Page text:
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A command has come down from somewhere near the top of Sun Microsystems to answer critics with a "momentum showing."

It's common knowledge that Sun has passed into another one of its whipping boy cycles. The company seems to manage to keep critics at bay for three quarters or so and then - boom - a series of bad news hits, and the end of the world clan makes its appearance. This quarter's shockers came in the form of a $1 billion charge, a fourth quarter loss and now speculation that Sun may be trying to offload costs by teaming with Fujitsu on high-end servers.

Sun will sometimes shrug off the demeaning analyst reports and hard-hitting Wall Street Journal cover stories. The doom and gloom stuff does get a bit repetitive. The latest lashings, however, have captured the attention of someone at Sun. That much is clear from a quick look over the company's latest statements.

One week after announcing it's disappointing fourth quarter results, Sun issued a statement titled "Sun announces hundreds of customer wins secured in the last 90 days."

The body of the text highlighted some pretty impressive wins - China Ministry of Railways, Federal Aviation Administration, Motorola, Southwest Foundation for Biomedical Research, Swedbank and several others. The deal descriptions covered a lot of ground from Solaris on Sparc, to Solaris on Intel and storage sales.

Four days later, another deal popped up with Reuters. The next day Sun announced a win with Sportsman's Warehouse and Benetton Group. This was followed by five storage wins at Blue Shield, EPL, Howrey, Lodgian and Trader Publishing.

Some of you would be amazed to know the lengths a vendor must go to issue a customer win. It's an intricate process that involves PR mavens cooperating with marketing gurus, head honchos peeking over shoulders and then final sign-offs from the legal staff. The multi-step ordeal has been known to bring people to tears. All of this means that some serious work went on in the bowels of Sun to rush these customer wins out the door.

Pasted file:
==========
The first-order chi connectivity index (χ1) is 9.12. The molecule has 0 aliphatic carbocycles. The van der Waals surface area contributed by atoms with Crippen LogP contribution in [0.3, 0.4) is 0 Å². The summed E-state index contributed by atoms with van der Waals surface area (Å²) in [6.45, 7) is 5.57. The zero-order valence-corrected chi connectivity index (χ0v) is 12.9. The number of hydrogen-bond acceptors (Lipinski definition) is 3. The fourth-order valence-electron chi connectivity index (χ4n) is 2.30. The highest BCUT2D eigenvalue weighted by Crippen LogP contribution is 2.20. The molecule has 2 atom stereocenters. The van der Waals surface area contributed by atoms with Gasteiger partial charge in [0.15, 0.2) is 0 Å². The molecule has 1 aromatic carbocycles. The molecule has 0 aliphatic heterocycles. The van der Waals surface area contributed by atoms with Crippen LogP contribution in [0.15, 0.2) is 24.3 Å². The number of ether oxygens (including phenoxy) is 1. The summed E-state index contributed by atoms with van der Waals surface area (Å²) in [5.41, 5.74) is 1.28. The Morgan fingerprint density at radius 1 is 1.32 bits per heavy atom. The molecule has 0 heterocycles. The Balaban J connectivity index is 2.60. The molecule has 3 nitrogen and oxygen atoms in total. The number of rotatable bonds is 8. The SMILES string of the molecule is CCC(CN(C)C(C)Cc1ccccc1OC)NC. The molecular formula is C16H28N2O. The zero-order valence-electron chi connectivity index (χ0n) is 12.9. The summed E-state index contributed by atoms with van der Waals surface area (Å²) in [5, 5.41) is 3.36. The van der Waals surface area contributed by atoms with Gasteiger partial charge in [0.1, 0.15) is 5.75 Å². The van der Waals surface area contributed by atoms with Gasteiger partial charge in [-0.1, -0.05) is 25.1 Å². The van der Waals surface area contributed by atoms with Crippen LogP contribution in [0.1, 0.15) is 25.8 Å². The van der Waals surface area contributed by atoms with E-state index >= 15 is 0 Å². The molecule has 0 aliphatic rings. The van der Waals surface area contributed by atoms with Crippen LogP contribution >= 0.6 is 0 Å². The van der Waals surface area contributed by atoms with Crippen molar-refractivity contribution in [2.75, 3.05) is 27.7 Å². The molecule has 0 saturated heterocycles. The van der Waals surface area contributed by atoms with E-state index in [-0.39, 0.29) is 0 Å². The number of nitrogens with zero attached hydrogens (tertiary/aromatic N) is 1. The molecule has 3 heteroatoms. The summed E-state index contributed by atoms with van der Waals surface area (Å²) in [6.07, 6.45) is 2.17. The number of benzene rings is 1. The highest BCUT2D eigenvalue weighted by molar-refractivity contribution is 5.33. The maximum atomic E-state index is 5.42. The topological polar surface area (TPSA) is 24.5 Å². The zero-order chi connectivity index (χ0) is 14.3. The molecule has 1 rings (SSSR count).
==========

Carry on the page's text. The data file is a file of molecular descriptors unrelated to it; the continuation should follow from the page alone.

At the most basic level, Sun is trying demonstrate that it has momentum while the world around it insists the company has stalled. Few of the customer wins point to large systems such as the Sun Fire 15k. Instead, they cover a diverse set of products.

This is an important shift for the company.

Sun, more than any of its direct competitors, is tied to the success of the server market. Severs make up just a fraction of IBM's vast business, HP makes most of its cash off printers, and Dell is the PC leader.

This means that Sun must show that it's sales run the entire gamut of the server market from low-end to high-end kit, if it wants to prove overall health.

Sun could once afford to rely on high-end deals for the bulk of its big wins, but those days have passed. Sun's best bet now is to focus in on the diversity it needs lower down the server scale. Sun's multicore processor strategy is one of the company's best gambles moving forward and should provide a huge boost to 8-way and below boxes.

Sun is already trying to paint a picture that fits in with this reality. It has countered criticism by touting customers of all shapes and sizes buying equally different sets of products.

But while the barrage of deals looks nice on paper, Sun will again be judged by its bottom line. When the next quarter closes, everyone will be looking to see whether Sun has made it into the black.

Without a return to profitability, the customer wins will look like fluff. ®

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